Should you adopt new privacy requirements as best practice?

Analysis

Should you adopt new privacy requirements as best practice?

Although employment records are currently exempted from federal privacy legislation, employers should consider adopting the new, more stringent requirements that will apply from March next year, as part of a ‘best practice’ strategy.

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Although employment records are currently exempted from federal privacy legislation, employers should consider adopting the new, more stringent requirements that will apply from March next year. There have been some calls for the current exemption to be lifted, and while no decision has yet been made on this, it may be prudent to start implementation as part of a ‘best practice’ strategy.
 
What is happening next year?
 
Stricter information privacy requirements will apply to both private and public sector businesses next year, from 12 March 2014, as will stronger sanctions for non-compliance with the legislation. On that day, the Privacy Act 1998 will be amended by the Privacy Amendment (Enhancing Privacy Protection) Act.
 
It is important to note that it is yet to be decided whether the current exemption of employment records from coverage by the requirements will be retained — see further discussion below.
 
New Privacy Principles
 
The main change is that all businesses that collect or handle personal information will be required to comply with a new set of Principles, the Australian Privacy Principles (APPs), which will replace both the Information Privacy Principles that currently apply to federal public sector organisations and the National Privacy Principles that currently apply to private sector businesses.
 
The APPs cover the following topics:
  1. Open and transparent management of personal information
  2. Anonymity and pseudonymity
  3. Collection of solicited personal information
  4. Dealing with unsolicited personal information
  5. Notification of the collection of personal information
  6. Use and disclosure of personal information 
  7. Direct marketing 
  8. Cross-border disclosures
  9. Adoption, use or disclosure of government-related identifiers
  10. Quality of personal information
  11. Security of personal information
  12. Access to personal information [note: link not available — consultation has not yet commenced]
  13. Correction of personal information [note: link not available — consultation has not yet commenced]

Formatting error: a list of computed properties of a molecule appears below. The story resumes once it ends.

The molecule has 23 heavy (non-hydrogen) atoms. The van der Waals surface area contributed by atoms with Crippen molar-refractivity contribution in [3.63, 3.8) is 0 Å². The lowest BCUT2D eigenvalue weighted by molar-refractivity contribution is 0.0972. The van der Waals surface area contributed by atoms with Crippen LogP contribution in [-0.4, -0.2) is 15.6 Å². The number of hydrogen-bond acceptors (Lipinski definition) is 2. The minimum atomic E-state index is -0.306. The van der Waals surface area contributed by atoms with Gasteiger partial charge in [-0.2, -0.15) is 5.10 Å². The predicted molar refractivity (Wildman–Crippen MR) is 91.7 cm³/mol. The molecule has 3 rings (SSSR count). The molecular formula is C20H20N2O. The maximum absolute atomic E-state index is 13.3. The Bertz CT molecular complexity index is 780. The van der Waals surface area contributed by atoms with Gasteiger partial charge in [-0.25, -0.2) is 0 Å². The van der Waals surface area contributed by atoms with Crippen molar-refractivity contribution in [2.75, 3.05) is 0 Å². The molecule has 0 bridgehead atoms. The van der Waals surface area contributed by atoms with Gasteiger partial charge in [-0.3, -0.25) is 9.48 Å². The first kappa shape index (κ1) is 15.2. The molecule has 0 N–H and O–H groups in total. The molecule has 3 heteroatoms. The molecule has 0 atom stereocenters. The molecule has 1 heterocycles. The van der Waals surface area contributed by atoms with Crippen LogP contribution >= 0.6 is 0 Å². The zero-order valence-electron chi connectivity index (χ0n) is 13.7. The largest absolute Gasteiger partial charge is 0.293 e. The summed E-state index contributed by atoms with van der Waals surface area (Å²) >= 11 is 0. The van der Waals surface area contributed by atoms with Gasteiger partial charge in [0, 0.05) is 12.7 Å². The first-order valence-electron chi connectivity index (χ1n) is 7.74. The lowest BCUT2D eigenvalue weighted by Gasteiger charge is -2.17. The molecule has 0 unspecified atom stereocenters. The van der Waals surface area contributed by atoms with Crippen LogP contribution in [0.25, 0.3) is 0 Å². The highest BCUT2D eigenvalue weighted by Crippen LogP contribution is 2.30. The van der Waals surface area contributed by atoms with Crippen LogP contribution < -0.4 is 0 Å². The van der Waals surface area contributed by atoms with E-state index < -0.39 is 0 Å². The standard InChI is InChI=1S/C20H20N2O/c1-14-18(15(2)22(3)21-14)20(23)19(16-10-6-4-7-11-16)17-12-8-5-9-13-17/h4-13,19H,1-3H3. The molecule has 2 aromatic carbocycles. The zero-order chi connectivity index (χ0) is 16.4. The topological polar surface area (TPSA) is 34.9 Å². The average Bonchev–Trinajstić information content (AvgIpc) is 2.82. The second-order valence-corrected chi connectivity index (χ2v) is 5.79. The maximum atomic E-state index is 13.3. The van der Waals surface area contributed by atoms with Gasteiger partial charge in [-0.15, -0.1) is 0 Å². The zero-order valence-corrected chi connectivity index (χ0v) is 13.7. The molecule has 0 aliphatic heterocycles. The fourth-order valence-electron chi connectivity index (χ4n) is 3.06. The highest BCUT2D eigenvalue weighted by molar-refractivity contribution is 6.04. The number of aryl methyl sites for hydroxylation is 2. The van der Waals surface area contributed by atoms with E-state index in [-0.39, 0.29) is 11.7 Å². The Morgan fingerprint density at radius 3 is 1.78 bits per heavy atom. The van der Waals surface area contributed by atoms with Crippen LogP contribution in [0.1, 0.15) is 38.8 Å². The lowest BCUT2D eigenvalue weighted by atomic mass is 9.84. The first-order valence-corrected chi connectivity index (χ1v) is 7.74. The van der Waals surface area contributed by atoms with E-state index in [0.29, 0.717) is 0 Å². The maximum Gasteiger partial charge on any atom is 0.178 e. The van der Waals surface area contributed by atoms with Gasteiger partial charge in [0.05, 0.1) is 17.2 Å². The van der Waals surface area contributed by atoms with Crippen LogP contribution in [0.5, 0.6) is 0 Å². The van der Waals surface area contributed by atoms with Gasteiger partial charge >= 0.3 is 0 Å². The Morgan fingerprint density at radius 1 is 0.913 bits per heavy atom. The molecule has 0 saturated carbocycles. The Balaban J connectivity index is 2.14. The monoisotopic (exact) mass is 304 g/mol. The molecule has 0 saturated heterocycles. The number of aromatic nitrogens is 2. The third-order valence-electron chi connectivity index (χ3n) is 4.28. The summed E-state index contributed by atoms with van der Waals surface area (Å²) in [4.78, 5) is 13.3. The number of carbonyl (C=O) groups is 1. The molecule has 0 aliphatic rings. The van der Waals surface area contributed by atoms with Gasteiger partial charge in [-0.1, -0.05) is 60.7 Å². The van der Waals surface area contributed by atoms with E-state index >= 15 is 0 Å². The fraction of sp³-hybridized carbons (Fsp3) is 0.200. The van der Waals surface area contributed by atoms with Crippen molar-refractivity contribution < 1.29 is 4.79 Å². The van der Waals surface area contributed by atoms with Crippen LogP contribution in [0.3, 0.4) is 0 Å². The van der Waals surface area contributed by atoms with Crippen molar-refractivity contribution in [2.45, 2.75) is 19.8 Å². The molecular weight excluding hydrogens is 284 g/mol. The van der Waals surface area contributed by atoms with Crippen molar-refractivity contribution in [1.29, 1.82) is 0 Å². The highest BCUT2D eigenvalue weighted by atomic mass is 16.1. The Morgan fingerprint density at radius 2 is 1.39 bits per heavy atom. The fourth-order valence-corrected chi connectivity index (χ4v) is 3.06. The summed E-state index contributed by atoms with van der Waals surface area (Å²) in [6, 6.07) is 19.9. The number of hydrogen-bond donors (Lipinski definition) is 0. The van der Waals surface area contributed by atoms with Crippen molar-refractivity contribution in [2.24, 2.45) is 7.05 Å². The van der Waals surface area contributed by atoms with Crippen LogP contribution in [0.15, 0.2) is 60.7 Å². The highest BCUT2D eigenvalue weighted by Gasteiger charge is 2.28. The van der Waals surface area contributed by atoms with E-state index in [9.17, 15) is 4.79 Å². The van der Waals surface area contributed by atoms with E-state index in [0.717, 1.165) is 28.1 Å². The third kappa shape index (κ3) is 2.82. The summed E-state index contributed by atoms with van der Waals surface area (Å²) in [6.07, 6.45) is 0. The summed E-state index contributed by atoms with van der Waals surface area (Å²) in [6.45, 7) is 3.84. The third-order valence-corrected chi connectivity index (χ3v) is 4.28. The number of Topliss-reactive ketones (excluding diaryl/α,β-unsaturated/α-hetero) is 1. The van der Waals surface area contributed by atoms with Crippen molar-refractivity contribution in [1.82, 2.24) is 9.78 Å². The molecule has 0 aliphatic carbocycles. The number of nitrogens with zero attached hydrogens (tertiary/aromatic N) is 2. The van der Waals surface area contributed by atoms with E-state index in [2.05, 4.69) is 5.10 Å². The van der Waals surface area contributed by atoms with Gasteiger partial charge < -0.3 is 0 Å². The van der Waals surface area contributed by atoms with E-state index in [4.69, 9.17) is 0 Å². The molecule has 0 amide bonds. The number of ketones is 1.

What employers will need to do
 
Employers will need to review their privacy and information collection, storage and access policies and procedures to ensure compliance with the APPs as from 12 March 2014. In particular, they will need to note the changes summarised below.
 
The following checklist on the website of the Australian Information Commissioner provides a step-by-step approach.
 
Extra powers for Australian Information Commissioner
 
The Australian Information Commissioner will have enhanced powers, which will generally be exercised by the Privacy Commissioner, including the ability to:
    • accept enforceable undertakings from organisations in respect of taking steps to comply or rectify breaches
    • seek civil penalties in the case of serious or repeated breaches of privacy
    • conduct assessments of organisations’ performance in relation to protecting privacy.
Employment records exemption may continue — but comply anyway
 
Despite reviews of the legislation and some public comments that have recommended removing the current exemption of employment records from compliance with the Principles, the Office of the Australian Information Commissioner (OAIC) advised WorkplaceInfo on 3 October 2013 that a decision has not yet been made about whether the exemption will continue despite the other changes. The new provisions are ‘still being interpreted’ and a decision is apparently several months away. However, it is strongly recommended that organisations comply with the APPs in respect of employment records — both because they represent best practice in information privacy, and because the exemption may be removed either on 12 March 2014 or at some future time.
 
Extra requirements for compliance
 
The following is a summary of the main changes between the two current sets of Principles (private and public sector) and the new APPs.
Private sector: APPs versus National Privacy Principle

APP 1 states that an organisation must have an APP privacy policy that contains specified information, including the kinds of personal information it collects, how an individual may complain about a breach of the APPs, and whether the organisation is likely to disclose information to overseas recipients.
 
The organisation needs to take reasonable steps to make its APP privacy policy available free of charge and in an appropriate form. APP 1 also introduces a positive obligation for organisations to implement practices, procedures and systems that will ensure compliance with the APPs and any registered APP Codes.
 
APP 3 clarifies that, unless an exception applies, sensitive information must only be collected with an individual’s consent if the collection is also reasonably necessary for one or more of the organisation’s functions or activities.